Alexandra Pope, staff writer
May 22, 2011 — A low pressure system is expected to whip up winds in southern Quebec Sunday night, potentially pushing more water into the flood-hit Richelieu Valley.
The region saw days of steady rain last week, and now, a low moving into northwestern Quebec is expected to boost winds later on Sunday.
According to a special weather statement by Environment Canada, southerly winds between 30 and 50 kilometers per hour will develop Sunday afternoon and intensify overnight, potentially gusting up to 80 kilometers per hour, especially in the Monteregie area.
Authorities fear the winds could push water from Lake Champlain into the Richelieu River.
Water levels in the lake, which straddles the border between Quebec and the United States, reached an all-time high this spring.
Water levels in the Richelieu have declined since the damaging floods earlier this month; however, the river could still see fluctuations.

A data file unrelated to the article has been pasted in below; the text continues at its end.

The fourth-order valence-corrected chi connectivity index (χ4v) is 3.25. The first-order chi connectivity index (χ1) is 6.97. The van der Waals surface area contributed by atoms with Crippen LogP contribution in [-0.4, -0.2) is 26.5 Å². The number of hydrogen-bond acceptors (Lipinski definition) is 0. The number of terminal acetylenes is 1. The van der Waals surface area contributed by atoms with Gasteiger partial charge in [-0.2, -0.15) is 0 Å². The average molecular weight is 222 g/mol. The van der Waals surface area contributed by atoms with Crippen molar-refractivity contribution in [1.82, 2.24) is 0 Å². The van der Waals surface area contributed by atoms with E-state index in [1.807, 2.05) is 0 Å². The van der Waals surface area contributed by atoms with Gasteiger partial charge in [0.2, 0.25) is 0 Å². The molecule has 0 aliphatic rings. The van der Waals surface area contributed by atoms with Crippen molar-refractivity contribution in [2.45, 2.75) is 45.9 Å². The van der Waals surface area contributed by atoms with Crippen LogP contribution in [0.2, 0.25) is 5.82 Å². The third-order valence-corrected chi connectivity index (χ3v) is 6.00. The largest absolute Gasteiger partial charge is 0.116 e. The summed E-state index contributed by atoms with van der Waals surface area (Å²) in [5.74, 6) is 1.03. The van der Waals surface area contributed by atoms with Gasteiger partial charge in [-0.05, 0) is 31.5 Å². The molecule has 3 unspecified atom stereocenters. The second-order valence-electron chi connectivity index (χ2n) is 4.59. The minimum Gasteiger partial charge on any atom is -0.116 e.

Quebec premier Jean Charest has called for more Canadian soldiers to return to the region. At one time, 800 troops were on the ground, sandbagging and helping residents, but that number has dwindled with the water levels.
More than 3,000 homes have been flooded and 1,000 people evacuated since the floods began last month.
This season has seen unusually severe flooding in parts of Canada, especially Manitoba, which is facing a similar wind threat this weekend.
With files from the Canadian Press and Lyndsay Morrison